"In my opinion when each of these professions (unique and important parts of the healthcare body) act in an insular and inward looking way, the entire organism of healthcare is weaker, and the patient who it is actually all supposed to be about receives care which is less than it ideally could be.
It's a funny thing you know, almost a part of human nature that we often look inwards and become protective and even biased towards our own patch of turf. It even happens to countries on the international scale as we have recently seen from the “America First” statements from President Trump. The same is also often true in health care.
There are 10 main registered health professions in Australia, being chiropractic, dental, medical, nursing, occupational therapy, optometry, pharmacy, physiotherapy, podiatry and psychology.
In my opinion when each of these professions (unique and important parts of the healthcare body) act in an insular and inward looking way, the entire organism of healthcare is weaker, and the patient who it is actually all supposed to be about receives care which is less than it ideally could be.
Studies in the past have shown that patient care and health outcomes are improved in multidisciplinary settings where the different professions work together in the interests of the patient.
Imagine a world where “42-year-old overweight unhealthy Fred" attends his local chiropractic clinic because of some lower back pain he developed after lifting a heavy box. The chiropractor may well be capable of helping Fred with his pain but just imagine that with Fred's agreement an appointment with a clinical psychologist or a dietician or an exercise physiologist (or all three if needed) is organised for him and that it is also recommended he attend his general practitioner for a health screening where blood tests are taken which discover things are heading towards future problems.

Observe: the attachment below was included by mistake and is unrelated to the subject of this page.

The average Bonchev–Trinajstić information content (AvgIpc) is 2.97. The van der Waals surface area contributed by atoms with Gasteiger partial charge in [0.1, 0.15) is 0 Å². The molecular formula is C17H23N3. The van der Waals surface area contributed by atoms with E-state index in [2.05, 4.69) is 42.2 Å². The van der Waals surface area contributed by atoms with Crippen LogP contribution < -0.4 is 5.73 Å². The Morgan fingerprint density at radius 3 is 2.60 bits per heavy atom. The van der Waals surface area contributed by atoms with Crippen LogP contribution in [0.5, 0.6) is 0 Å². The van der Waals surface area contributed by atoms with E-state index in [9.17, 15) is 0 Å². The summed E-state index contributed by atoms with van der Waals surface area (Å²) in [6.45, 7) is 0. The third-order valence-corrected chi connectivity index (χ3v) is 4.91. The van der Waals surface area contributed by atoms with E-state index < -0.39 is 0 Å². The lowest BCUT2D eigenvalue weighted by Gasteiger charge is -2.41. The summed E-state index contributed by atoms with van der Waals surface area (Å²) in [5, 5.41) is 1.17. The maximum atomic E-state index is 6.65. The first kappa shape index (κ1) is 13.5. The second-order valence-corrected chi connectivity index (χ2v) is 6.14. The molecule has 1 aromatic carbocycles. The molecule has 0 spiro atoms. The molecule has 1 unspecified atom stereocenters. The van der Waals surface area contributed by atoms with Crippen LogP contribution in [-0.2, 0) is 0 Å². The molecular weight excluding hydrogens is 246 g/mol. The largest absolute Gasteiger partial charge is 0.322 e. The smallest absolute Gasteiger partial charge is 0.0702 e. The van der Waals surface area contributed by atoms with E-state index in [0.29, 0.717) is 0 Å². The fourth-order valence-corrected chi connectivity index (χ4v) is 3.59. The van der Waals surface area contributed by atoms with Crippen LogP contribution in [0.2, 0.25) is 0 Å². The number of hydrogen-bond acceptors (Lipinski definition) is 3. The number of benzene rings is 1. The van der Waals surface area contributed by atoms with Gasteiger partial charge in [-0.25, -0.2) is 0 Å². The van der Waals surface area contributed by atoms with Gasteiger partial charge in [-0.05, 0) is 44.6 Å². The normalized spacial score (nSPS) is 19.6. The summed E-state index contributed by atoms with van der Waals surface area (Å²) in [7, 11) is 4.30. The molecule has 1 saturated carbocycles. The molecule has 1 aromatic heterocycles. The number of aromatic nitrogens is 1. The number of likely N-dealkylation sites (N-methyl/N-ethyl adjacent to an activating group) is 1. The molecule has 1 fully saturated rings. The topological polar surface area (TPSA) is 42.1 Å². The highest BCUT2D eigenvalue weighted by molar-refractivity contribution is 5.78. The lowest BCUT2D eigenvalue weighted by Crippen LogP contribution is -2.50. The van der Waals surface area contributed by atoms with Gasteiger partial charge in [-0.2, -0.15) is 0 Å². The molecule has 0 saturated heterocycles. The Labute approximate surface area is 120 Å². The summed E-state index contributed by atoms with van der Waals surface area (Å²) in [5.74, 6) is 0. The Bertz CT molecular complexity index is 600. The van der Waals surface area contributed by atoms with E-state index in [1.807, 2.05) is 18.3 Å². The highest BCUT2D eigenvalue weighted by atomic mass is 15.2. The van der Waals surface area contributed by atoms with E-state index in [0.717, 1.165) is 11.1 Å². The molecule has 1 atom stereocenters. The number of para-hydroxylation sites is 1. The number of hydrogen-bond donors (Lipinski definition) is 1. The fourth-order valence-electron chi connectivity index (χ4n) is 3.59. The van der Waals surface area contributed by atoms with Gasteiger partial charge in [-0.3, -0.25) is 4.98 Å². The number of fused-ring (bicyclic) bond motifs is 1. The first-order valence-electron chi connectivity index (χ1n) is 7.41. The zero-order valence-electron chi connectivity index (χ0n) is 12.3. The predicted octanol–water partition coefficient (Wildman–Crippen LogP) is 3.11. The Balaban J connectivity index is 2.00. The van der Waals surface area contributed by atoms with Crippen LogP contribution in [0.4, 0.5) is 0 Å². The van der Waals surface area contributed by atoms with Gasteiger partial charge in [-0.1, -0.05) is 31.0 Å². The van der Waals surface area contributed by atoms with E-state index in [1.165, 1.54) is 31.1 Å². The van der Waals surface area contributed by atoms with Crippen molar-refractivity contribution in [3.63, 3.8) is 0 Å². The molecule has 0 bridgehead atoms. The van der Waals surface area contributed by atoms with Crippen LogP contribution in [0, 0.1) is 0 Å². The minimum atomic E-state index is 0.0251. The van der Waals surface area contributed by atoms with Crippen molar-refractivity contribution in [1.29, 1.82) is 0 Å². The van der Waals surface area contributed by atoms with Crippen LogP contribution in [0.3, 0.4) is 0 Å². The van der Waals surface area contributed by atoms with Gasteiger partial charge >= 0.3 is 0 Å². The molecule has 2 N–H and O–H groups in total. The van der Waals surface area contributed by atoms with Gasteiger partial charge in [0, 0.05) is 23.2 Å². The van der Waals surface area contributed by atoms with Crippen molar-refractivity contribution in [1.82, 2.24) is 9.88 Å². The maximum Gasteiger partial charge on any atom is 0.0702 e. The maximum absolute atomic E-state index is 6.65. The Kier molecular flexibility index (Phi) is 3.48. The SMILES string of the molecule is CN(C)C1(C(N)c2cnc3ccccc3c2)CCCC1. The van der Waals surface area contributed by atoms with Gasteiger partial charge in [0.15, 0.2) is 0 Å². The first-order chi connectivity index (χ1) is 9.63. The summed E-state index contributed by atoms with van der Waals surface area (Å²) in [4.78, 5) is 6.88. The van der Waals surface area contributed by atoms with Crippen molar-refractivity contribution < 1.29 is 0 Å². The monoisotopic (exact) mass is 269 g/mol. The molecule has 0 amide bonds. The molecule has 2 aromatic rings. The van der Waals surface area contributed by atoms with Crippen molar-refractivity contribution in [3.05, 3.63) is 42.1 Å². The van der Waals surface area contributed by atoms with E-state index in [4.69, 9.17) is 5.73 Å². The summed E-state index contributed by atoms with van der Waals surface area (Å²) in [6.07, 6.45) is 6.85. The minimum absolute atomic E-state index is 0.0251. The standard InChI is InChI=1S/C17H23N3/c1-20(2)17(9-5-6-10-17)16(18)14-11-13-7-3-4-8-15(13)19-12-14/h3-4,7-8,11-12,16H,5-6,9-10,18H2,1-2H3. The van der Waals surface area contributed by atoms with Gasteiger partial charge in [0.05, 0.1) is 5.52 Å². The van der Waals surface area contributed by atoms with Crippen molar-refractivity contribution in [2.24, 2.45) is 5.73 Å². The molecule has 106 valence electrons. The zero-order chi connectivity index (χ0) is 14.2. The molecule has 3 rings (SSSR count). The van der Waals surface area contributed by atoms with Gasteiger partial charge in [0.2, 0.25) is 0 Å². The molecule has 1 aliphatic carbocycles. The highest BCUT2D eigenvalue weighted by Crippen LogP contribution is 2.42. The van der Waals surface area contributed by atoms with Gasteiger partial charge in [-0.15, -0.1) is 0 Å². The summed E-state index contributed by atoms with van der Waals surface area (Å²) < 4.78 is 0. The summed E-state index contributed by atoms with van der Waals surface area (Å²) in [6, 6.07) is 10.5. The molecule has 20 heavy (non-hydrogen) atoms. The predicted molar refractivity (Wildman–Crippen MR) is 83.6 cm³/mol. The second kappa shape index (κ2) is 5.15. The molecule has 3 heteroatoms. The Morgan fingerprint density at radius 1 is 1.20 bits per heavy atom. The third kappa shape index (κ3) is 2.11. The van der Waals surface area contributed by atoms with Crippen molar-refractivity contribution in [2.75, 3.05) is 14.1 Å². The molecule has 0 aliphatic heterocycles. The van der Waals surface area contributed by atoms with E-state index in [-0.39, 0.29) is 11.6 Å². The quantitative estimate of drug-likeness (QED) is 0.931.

It is not unreasonable to imagine that such a patient will gain not only relief from his lower back pain which was his original reason for attending but because of a holistic view of health where the strengths of other professions are recognised this patient may also gain help with his depression issue, achieve weight loss because of better eating and education in the importance of exercise. These things then may also lead to improvements in blood glucose levels for example and instead of being an individual who was heading towards diabetes, his body instead heads in a healthier direction. It’s like there was a fork in the road of Fred’s life. One path to better health outcomes, the other just business as usual. Down both paths the two possible Fred’s are very different men with very different levels of health and life enjoyment.
I believe that a patient's life is enriched when they are proactive about their own health. Health is not something others do to you but rather something that you must be involved in doing for yourself. A patient's health needs I believe are best served when the various health professions understand the complimentary strengths of the other professions as well as the limitations within their own.
I have always been an advocate for multidisciplinary care. We health professionals are just parts of the overall health body. The lungs cannot say I want to be the liver. They serve the body by being good lungs. The heart cannot say I want to be the brain. It’s got an important job pumping blood. Each health profession matters and has its important role to play and when these complement the others, healthcare shines. When all is said and done, it is actually all about the patient first and what helps them to be healthier and happier. I believe that is the primary goal of anyone trying to help their patient regardless of which degree they have hanging on the wall.